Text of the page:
Southern Hospitality

March 2022 Own Gini McKain

Huge, elegant, bald cypress trees jutting out of slow, shifting waters, and massive arrays of 100-year-old live oak trees that offer a canopy of shade and solitude line the beautiful Lake Arthur in Louisiana for the enjoyment of visitors and residents alike. The area is steeped in history dating back to the Atakapa Indians and then the early Acadians, exiled from Nova Scotia. The region flourished from the large expanse of these trees into a burgeoning lumber industry, and then rice with the help of the first of its kind in Louisiana irrigation pumping plant, with water obtained from the Mermentau River.

But it was the natural resources for hunting and fishing and other wildlife that brought tourists from Lake Charles and Lafayette, and further afield, to put this nine-mile-long lake on the map for the future. Today, the little over a mile wide lake harbors large catfish, bass and other recreational fish, along with a plethora of waterfowl gliding across its waters.  

Not far from the main part of the lake at the Mermentaw River campground is Jeff LeBlanc who enjoys relaxing on his 45-foot Destination Yacht Cajun Condeaux while he thumbs through the latest Houseboat magazine for the second time, or even third time. As soon as he gets the publication, he looks for the hidden anchor. Different issues have given him more frustration than others, depending upon the amount of time it takes him to find it. That effort has continued since he started getting it when he switched from a pontoon boat to his enjoyment on houseboats.

Catamaran Cruiser To Cajun Condeaux

The first boat was a 40- by 12-foot Catamaran Cruiser houseboat he bought east of the Mississippi River. The trip to homeport of Lake Arthur was a three-day, two-night journey and it took him through four different locks until he headed up the Mermentau River from the Intracoastal Waterway. He still talks of that exciting trip, even if his wife Cheryl won’t forget telling him that he neglected taking the ham luncheon meat for sandwiches. Cheese, check; bread, check; but sliced deli ham? No check.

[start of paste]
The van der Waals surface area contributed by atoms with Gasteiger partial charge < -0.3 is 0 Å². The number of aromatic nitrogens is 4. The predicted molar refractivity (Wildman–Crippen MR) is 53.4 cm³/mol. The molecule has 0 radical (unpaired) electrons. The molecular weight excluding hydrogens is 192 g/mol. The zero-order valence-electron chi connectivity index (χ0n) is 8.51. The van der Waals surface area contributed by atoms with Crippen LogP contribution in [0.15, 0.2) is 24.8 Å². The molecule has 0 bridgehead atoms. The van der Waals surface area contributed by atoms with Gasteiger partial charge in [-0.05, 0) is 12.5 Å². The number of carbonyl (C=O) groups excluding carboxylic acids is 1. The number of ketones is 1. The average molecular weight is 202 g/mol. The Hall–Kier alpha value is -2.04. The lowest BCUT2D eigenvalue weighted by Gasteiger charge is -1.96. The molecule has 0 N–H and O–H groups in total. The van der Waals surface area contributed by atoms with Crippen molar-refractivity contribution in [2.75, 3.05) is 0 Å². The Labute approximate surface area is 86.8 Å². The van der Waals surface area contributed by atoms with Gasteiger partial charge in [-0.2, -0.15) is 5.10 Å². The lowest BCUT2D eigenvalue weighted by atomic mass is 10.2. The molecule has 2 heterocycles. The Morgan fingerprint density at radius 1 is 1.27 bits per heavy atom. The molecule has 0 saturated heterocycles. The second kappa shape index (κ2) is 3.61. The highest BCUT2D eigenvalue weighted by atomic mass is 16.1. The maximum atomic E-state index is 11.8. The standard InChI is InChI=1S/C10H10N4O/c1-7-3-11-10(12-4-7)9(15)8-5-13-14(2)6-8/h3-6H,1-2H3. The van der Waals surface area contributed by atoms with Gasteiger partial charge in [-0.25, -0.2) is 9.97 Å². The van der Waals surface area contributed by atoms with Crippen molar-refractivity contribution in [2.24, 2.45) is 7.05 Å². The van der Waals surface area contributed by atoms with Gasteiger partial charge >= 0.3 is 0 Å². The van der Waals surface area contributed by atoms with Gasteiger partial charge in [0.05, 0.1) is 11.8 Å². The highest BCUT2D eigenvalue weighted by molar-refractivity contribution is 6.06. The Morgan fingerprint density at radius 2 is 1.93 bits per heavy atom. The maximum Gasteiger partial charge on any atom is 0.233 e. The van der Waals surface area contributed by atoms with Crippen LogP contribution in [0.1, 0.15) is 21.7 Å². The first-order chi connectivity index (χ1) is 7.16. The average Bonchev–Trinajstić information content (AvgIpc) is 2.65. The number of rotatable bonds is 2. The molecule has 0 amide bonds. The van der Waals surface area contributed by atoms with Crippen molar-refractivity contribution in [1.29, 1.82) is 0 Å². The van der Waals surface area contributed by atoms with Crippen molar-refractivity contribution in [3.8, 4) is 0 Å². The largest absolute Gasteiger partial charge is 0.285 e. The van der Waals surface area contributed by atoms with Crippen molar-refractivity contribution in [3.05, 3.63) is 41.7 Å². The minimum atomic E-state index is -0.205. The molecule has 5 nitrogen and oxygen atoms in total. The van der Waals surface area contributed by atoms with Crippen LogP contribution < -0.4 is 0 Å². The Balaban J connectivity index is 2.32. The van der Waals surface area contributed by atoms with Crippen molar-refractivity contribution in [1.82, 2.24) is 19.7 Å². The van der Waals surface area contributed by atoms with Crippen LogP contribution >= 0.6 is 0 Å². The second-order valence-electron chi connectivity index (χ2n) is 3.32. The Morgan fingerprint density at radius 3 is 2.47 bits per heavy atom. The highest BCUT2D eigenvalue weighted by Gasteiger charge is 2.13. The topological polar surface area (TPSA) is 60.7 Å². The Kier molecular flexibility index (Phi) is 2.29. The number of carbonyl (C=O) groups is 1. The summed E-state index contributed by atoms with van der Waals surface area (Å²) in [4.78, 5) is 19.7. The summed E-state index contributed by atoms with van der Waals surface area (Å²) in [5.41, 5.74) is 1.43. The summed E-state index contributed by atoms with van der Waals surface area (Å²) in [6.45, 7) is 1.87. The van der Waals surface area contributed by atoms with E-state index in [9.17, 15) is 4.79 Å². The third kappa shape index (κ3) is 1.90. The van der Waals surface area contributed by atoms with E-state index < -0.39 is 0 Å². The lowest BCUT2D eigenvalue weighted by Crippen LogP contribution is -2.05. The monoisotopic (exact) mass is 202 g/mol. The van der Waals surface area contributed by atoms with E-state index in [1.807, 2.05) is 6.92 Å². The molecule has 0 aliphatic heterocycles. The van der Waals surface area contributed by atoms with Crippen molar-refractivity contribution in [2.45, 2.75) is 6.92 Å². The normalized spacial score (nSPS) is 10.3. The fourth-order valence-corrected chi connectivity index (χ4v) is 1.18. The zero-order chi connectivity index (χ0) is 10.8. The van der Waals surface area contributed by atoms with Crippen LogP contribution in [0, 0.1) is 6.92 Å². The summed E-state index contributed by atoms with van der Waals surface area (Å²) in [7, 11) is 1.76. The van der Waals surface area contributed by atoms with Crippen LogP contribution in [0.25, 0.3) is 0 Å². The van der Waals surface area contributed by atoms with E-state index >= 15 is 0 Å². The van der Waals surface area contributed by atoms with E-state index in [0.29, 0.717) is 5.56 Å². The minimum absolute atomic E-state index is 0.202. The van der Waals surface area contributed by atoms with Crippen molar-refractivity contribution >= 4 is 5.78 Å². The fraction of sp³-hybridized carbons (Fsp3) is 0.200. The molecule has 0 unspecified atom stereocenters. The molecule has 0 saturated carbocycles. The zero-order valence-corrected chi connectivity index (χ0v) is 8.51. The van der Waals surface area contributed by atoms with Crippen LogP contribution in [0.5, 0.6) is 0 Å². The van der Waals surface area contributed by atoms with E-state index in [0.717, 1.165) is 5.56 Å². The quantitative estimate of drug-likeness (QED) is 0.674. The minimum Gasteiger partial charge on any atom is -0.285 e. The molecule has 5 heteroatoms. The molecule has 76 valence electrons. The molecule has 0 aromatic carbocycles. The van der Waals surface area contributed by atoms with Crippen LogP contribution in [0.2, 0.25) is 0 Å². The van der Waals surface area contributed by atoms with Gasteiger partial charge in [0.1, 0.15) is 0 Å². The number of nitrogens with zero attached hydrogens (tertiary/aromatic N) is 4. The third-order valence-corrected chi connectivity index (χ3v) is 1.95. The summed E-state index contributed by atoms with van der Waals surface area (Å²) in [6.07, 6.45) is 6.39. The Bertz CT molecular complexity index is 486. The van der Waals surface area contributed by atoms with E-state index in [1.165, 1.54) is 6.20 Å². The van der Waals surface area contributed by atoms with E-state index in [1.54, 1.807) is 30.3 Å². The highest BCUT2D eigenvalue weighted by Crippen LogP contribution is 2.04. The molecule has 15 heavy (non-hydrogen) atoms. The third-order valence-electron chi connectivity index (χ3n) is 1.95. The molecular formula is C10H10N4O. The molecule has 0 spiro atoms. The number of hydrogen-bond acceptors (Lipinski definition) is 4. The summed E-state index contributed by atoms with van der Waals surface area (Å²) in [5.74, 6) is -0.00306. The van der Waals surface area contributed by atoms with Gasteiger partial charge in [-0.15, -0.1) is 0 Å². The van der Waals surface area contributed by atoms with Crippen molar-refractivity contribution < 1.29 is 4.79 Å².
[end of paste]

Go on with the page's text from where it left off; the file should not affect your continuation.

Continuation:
The retired school teacher and oilfield worker then took the bigger step and bought another larger houseboat that they have since remodeled and refurbished. The 45- by 15-foot, one bedroom getaway was the home to his daughter and son-in-law, Jill and Darren Ortego (both school teachers), for a very short time until they moved into their permanent home upon relocating from Baton Rouge, La. Because of her allergy problems in the floating home, they decided to redo the interior with a nautical look, including reupholstering chairs, benches, bed furnishings and blinds. The reupholstering was done by Jill and Darren themselves, along with the boat decorations. 

Jeff added a salon ceiling Friedrich, mini-split 12,000 BTU air conditioner unit, and a Magic Chef 9.5-cubic-foot refrigerator that fit perfectly where an older camper fridge was. Since so much time was spent by the dock and the boat plugged into a 50-amp outlet, and having several generators, one of which is a new Onan 5500 RT, the unit served their purpose fine when the houseboat cruised on the lake with friends and family or for parties by the sandbar.

A Popular Hangout

The sandbar is a shallow area on the east side of the lake where even a DJ will provide music during the summer months while locals enjoy waterskiing, partying, or just entertaining with great food shared with one another. Other parts of the lake, especially where the Mermentau channel runs, can be 50 feet deep or more. Typical refreshments in hot Louisiana weather are shared, but in this unique area of Cajun Country, the special rum locally distilled is sometimes added to Sprite or lemonade.

The Bayou Rum Distillery, located just a few miles from Lake Arthur, is the largest private rum distillery in the United States, utilizing traditional methods with state-of-the-art technology. It’s made from local unrefined cane sugar and molasses, a central ingredient to rum. Their Bayou Satsuma Rum also includes favorite Louisiana Satsuma oranges to give an added citrus flavor to any tropical drink.

A Local Gem